Climb down a wooden staircase into a cave with unusually colorful, whimsical rock formations that almost look like something imagined by Salvador Dalí. These impressive formations can be enjoyed either from the wooden walkway that leads through the cave or by taking the stairs into the clear, shallow turquoise water. As the water is so shallow, lifejackets and guides are not required, unlike many other cenotes. While that makes Choo-Ha an excellent option for kids and inexperienced swimmers, it also makes diving impossible.

In the land of 7,000 cenotes, there is always more to be explored nearby. A single ticket will buy entry into Choo-Ha and its two sister cave cenotes, Tankach-Ha — which boasts waters that are even more brilliantly blue — and Multum-Ha, which is renowned for a brilliant skylight that lets an otherworldly stream of light in at various points during the day. All are located about a ten-minute drive from the Cobá Ruins, the site of an ancient Mayan city home to one of the tallest stone pyramids in the Yucatán.

Cenote Suytun

Instagram may be full of pretty people dangling from the top of Cenote Calavera, but it's just as full of people stretching out their hands under a Chihuly-like chandelier mega-stalactite, illuminated by a celestial shaft of light breaking through the small skylight. The long, rounded platform leading deep into the turquoise waters of Cenote Suytun has become the iconic image of cenotes, representing them the way the Eiffel Tower has come to represent Paris or the Golden Gate Bridge San Francisco. Unsurprisingly, there's often a bit of a line to make it to the end of the famed bulbous pier, but many say it's well worth it — in fact, the cenote was one of a few to receive the Tripadvisor Traveler's Choice designation. To avoid crowds, come in the mornings, around 9 a.m., or during closing time at 4:30 p.m. If the beam of light is most important, arrive mid-day. Make sure to bring water shoes since the pier is often at least partially submerged.

Anyone who likes to swim should bring a wetsuit, as the turquoise water is about 75 degrees Fahrenheit, 16 feet deep, and fabulous for swimming and snorkeling. The site also comes with showers, changing rooms, restrooms, lockers, and an on-site restaurant. Once you dry up and head back up the imposing stone staircase, don't miss nearby Valladolid, a charming, colonial city full of beautiful old cathedrals, plazas, and, naturally, another beautiful cenote.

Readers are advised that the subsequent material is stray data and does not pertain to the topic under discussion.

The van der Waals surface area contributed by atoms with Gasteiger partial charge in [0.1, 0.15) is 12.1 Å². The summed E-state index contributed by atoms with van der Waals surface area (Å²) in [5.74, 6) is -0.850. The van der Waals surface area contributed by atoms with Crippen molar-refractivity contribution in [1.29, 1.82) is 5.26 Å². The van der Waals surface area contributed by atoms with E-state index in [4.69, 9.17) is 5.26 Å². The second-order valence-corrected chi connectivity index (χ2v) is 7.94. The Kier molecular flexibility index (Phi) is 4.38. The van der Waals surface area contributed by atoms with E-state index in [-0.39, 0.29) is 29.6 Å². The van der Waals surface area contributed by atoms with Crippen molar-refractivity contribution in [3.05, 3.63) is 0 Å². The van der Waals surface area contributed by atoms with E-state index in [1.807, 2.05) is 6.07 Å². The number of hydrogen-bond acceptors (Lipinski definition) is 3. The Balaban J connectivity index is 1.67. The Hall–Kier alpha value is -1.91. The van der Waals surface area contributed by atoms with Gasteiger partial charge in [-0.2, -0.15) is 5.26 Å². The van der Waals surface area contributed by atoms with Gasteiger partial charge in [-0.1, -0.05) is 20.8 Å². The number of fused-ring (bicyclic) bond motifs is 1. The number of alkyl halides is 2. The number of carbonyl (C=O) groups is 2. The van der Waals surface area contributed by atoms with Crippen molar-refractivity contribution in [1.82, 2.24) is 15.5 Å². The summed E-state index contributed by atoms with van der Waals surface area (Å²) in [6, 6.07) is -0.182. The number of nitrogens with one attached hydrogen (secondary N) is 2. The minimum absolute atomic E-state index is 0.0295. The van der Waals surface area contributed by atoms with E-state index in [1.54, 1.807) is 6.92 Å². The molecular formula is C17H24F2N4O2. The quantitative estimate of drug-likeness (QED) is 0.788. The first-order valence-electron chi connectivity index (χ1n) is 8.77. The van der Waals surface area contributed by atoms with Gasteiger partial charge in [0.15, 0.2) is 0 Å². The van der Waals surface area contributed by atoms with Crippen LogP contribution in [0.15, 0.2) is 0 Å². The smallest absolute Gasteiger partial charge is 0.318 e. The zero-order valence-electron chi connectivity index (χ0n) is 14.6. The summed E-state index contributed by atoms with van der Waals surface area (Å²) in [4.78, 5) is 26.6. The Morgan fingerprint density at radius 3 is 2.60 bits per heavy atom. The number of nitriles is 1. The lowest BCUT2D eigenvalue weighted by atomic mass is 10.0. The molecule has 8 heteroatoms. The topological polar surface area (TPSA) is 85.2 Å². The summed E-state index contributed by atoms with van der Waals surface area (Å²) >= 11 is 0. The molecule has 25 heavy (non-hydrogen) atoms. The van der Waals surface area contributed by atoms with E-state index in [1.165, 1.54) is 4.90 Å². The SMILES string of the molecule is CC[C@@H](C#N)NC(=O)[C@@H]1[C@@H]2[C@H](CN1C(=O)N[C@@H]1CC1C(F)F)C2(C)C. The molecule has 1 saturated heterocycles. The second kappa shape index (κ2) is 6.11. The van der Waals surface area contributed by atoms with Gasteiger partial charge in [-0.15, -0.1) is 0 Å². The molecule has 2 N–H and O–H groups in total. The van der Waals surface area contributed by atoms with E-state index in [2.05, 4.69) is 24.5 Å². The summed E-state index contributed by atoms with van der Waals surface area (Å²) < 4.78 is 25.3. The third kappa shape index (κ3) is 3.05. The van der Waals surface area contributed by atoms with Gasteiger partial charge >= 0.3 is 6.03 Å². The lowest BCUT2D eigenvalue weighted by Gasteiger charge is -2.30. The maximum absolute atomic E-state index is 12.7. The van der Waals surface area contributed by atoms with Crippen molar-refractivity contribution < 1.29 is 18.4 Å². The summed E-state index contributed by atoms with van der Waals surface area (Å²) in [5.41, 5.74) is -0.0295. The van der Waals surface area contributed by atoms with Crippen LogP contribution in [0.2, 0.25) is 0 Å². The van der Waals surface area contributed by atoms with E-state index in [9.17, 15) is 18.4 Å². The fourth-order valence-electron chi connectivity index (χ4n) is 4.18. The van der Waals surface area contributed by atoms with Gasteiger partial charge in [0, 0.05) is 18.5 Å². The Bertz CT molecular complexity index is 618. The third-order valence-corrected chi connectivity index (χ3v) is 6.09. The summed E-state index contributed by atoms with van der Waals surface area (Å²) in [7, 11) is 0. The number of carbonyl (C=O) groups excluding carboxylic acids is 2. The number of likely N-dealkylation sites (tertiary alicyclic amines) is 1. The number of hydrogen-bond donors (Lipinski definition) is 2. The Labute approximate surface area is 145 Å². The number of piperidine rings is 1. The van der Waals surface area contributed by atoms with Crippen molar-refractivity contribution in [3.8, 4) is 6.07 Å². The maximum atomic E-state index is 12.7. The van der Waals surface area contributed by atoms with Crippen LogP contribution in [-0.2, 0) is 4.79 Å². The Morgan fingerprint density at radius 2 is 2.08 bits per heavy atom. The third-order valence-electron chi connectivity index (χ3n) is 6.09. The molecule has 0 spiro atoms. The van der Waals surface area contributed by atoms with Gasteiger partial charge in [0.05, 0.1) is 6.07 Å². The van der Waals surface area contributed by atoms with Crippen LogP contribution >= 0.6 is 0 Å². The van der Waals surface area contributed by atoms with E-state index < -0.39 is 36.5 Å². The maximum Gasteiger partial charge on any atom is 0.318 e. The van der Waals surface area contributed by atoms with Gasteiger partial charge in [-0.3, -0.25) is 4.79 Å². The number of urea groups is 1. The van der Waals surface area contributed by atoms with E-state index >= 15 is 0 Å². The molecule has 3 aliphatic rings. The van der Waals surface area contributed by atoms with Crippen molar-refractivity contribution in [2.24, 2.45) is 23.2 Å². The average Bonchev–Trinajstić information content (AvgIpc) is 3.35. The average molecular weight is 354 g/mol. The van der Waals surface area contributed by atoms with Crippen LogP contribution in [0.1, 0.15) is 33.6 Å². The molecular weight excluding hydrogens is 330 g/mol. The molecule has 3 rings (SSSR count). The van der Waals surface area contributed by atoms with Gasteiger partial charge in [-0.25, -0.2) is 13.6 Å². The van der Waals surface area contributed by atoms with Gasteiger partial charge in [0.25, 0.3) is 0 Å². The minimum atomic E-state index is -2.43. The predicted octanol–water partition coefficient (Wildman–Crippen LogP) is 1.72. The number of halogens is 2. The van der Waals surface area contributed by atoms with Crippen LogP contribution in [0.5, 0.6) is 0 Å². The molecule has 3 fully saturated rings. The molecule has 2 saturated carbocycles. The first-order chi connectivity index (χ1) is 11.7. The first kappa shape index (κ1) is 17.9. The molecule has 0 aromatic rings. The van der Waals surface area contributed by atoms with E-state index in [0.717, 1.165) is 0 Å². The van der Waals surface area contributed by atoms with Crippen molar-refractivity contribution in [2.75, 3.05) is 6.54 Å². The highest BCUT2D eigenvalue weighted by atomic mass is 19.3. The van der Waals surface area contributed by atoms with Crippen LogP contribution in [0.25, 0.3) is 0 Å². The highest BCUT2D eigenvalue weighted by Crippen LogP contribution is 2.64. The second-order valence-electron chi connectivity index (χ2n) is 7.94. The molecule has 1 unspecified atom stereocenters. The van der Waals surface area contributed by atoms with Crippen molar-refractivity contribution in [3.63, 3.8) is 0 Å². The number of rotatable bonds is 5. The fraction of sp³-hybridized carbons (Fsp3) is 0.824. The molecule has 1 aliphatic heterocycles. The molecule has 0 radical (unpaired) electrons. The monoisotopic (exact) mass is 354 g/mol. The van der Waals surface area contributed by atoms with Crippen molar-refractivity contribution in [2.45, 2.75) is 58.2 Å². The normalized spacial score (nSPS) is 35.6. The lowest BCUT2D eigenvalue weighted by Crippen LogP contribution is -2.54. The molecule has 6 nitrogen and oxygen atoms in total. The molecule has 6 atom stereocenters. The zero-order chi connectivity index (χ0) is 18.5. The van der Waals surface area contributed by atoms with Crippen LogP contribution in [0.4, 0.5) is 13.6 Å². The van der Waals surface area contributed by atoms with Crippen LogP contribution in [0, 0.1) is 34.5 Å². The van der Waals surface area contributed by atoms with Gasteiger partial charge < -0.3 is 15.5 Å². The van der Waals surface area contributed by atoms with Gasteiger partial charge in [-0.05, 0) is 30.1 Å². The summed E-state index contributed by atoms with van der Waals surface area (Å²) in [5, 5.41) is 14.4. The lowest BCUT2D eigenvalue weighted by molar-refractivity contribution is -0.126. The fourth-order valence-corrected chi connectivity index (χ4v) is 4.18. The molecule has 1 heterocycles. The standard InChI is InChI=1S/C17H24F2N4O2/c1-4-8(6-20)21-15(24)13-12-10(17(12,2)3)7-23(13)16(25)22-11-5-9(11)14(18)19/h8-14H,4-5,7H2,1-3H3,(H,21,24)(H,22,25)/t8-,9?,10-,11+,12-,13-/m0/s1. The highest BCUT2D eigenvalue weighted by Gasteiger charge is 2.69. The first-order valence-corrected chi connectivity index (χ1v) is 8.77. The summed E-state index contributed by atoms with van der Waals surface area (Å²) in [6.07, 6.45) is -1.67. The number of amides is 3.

Cenote Zaci

After soaking in the romantic pastel-colored galleries and cobblestone streets that make Valladolid one of Mexico's pueblos magicos, you'll be swooning and probably a little hot. This is the Caribbean, after all. To cool off, either grab some of the town's renowned ice cream or walk just 10 minutes to arrive at Cenote Zaci, a large cenote in the middle of the city that many say almost functions like a public swimming pool popular with locals.

This large, aquamarine lagoon is nestled under towering cliffs of limestone, into which several layers of walkways are carved. Long vines dangle gracefully into the water, and on weekends, so does an artificial waterfall. About half of Zaci is open, while the other half flows seamlessly into a shaded cave. Visitors note the water is unusually cold, but this often feels refreshing on hot days. The water is full of algae, which makes it murky, so it's not the best for snorkeling. But for cliff divers, it more than makes up for this. Zaci's water is up to 300 feet deep, and the cliffs above have numerous accessible spots from which to jump, some as high as 26 feet up. As always, be careful, as there are no lifeguards, and the waters below can be crowded.

Jump enough, and you'll work up an appetite. Climb to the top of the cliffs to enjoy an inexpensive, tasty restaurant with a high, thatched roof that offers Mexican classics.

Cenote Dzitnup

Head just 5 miles outside Valladolid for a nice bargain: two stunning cenotes for the price of one. Cenote Dzitnup, named after a small nearby village, is actually a complex of two cavernous cenotes, Samula and X'Keken, which are across the street from one another. X'Keken is named after the Mayan word for "pig," because local legend says it was discovered by a farmer searching for his pig. The pig happened upon something quite extraordinary: a deep canyon where red-tinged stalactite formations resembling an explosion of candle wax gently dip into the turquoise pool beneath them. The water isn't particularly deep, making it an excellent spot to bob around while enjoying the almost Martian landscape.